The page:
He's big on bean and cheese burritos and cereal frankly... where as I turn to real whole foods like fruit, veggies, & greek yogurt, etc. When we plan out our dinners, he eats much better because he'll eat leftovers the next day... but in truth, the hubby eats poorly and I eat MUCH better.

    If my husband ate like I did, I don't think we could do $250 a month a food. But I think we could give it a real attempt because its about balance. We're good about when to buy in bulk and when to buy cheaper in smaller quantities... and when to cook from scratch.

    Right now I've been I trying not to buy a whole bunch of produce at once and instead focusing on what we have to eat before it goes bad. I know it sounds dumb, but my lettuce normally ends up in a cup of water in the fridge to make it last longer until I can eat it all up. (Same goes for things like broccoli, bell pepper slices, etc.-- They all get a little extra life in the fridge with some water).

    If I get the time, maybe i'll document a week of what we eat on the blog... because no joke... we spend around $250 a month for the two of us.

  6. Well, we spend way, way more than $250/month, so I'm with you. :-) We're a family of four, and the boys are growing like weeds. We spend the majority of our grocery budget on produce, lean meat, & dairy. I make our own bread, and we meal plan, buy in bulk, freeze leftovers, etc. We do what we can, but we are definitely not as good as we could be!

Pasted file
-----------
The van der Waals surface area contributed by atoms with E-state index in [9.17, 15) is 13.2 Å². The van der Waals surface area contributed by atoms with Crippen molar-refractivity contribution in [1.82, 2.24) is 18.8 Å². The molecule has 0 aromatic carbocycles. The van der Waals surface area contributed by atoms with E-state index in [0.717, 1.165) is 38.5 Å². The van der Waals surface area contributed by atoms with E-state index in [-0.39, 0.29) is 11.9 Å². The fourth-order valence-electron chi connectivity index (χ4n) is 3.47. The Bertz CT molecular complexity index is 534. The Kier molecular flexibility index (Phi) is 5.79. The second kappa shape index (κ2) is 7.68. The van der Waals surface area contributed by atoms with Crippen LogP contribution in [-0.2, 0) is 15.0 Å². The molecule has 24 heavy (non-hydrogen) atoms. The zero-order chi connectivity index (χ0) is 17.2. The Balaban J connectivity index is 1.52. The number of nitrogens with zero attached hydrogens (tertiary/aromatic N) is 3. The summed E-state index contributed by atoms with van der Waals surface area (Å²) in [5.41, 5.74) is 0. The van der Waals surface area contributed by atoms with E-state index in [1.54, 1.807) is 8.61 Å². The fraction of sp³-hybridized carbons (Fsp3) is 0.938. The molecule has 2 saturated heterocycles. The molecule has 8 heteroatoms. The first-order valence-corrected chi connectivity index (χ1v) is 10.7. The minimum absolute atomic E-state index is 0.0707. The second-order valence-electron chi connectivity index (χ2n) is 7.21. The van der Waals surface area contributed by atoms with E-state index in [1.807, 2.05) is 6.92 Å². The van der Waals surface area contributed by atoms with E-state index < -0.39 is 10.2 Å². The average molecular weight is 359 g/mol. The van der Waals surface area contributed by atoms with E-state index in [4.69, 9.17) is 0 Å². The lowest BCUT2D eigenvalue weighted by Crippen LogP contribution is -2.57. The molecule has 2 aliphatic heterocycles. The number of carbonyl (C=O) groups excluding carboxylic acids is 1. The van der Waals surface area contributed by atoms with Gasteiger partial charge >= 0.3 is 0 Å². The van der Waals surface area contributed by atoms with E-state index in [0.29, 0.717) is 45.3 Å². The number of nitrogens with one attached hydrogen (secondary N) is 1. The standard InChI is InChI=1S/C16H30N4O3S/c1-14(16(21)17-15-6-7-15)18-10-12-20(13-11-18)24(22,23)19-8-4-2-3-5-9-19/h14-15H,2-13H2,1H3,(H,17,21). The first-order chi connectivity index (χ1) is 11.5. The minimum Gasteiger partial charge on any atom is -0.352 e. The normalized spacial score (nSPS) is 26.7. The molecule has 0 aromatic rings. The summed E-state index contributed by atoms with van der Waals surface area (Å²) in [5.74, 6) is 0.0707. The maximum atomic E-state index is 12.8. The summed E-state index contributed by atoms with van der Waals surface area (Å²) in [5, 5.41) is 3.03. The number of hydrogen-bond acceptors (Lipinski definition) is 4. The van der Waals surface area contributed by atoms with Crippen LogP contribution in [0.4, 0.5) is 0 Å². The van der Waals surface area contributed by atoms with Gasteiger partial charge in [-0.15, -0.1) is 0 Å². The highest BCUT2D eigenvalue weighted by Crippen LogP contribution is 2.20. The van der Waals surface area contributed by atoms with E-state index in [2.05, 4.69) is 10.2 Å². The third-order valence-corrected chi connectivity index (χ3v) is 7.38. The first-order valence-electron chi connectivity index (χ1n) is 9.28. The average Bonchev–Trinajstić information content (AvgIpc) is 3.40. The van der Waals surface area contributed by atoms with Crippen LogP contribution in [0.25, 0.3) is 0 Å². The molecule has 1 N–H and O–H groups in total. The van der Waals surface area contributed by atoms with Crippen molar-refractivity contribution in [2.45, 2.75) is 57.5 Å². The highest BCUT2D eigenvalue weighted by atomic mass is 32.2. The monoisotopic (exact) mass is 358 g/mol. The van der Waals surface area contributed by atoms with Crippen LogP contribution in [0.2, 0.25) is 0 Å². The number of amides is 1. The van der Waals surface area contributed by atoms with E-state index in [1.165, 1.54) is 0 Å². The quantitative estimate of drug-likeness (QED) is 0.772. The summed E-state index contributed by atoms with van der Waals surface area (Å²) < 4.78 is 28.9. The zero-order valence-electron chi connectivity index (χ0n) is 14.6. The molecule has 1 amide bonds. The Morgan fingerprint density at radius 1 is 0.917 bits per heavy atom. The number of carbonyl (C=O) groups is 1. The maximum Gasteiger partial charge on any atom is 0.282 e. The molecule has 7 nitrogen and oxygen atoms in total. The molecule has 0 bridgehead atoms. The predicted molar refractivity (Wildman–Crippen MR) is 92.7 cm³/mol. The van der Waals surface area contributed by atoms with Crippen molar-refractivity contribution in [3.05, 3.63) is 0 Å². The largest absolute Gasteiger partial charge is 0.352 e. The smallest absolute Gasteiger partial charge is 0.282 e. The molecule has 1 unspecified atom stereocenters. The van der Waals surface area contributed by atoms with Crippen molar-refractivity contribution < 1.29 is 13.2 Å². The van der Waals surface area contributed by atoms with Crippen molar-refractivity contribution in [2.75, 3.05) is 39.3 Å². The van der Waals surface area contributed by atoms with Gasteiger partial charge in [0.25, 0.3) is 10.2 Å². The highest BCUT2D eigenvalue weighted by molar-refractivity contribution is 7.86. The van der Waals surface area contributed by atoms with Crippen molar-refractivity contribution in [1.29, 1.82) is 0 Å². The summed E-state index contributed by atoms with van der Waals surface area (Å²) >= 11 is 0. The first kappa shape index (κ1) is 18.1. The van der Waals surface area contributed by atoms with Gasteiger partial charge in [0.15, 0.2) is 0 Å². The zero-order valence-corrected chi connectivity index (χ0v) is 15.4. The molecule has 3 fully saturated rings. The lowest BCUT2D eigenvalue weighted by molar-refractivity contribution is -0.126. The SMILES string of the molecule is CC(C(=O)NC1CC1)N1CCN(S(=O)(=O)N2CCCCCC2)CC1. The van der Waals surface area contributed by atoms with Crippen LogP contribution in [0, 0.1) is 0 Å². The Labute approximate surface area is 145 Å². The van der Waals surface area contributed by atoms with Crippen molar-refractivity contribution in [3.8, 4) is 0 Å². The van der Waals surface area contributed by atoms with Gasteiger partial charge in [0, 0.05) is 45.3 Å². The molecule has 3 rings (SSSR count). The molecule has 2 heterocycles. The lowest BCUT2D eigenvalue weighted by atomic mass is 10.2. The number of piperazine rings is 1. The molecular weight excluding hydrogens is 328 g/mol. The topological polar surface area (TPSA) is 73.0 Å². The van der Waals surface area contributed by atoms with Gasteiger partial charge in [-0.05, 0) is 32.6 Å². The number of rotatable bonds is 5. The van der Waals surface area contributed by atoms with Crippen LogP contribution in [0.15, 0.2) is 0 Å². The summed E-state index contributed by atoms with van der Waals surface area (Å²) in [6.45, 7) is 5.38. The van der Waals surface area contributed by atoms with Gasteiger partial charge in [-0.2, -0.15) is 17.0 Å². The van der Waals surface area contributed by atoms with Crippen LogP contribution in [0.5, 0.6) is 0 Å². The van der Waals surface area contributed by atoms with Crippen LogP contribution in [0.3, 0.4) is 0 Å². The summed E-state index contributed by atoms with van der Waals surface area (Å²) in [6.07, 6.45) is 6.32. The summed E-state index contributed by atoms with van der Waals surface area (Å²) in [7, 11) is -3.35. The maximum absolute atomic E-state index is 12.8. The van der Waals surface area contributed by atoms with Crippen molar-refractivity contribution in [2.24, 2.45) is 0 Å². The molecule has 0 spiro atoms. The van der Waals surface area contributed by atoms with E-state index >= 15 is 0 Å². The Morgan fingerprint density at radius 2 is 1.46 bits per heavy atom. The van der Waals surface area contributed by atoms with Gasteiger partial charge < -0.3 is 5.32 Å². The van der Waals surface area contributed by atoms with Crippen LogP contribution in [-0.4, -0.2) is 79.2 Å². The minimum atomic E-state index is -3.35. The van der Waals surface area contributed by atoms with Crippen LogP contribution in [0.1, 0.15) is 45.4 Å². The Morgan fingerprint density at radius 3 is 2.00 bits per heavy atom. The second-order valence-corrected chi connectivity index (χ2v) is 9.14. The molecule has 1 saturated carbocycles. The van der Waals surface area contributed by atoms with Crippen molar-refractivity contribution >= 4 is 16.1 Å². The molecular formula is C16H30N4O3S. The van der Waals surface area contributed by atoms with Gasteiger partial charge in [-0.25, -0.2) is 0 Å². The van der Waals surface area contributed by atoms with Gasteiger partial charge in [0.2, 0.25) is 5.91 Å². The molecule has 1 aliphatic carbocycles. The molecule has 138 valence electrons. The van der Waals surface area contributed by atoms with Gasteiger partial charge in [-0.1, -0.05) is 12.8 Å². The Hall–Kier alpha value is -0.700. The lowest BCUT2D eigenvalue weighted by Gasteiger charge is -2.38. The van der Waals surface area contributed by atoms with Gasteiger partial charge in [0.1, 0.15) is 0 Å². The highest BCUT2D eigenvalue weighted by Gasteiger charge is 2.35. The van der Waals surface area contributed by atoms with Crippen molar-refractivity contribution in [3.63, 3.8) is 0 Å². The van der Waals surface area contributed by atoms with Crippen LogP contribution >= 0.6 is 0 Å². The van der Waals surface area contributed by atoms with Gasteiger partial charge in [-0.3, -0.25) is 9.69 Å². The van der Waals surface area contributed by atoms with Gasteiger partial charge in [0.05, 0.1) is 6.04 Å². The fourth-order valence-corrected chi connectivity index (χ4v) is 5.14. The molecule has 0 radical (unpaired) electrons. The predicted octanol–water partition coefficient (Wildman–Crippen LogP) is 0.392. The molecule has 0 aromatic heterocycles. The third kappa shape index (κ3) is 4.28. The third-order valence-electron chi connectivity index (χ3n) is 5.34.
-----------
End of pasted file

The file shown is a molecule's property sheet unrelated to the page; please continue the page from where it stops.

7. $200 - $300 a month for 2 people is eminently doable if you shop smartly.

  8. I'm with Hawaii Planner - I also have 2 boys who eat like little piggies. We go through 3 gallons of milk a week - & that's during the school year! You do NOT want to know how much milk we go through when they are home in the summer. I just started tracking spending about a month ago, time will tell what we actually spend on groceries.

  9. I spend about $100 every other week on our food, and then $10-20 on the off-week for more milk and other random items. For three of us + the baby sitter's lunches we are close to $250-300. That's including a lot of fresh/frozen fruits & veggies, fresh meats, dairy, etc. I am trying to get away from processed foods as much as possible but we still have some. Trying to weed out the foods with HFCs and things like that. We also go out to eat at least two times a week which I don't count in the grocery budget. If I did, it would easily add another $200. But going out is DH's "thing" - it's our main form of Friday/Saturday night entertainment. We get dinner and then go shopping or out to the park when it is nice. Really just a chance to get out of the house.

    Do you have an Aldi near you? That's been the biggest factor for me in keeping my main grocery budget low. And they are starting to sell more organic items and fewer things with HFCs in them (still have to read the labels though).

  10. I've got relatives in North Dakota and they stock up on non-perishables every time they come west because they say the grocery prices are much higher there. Granted, they're in a pretty remote area, but they drive to bigger areas frequently and it's still no contest. It's hard to compare grocery spending on a national average.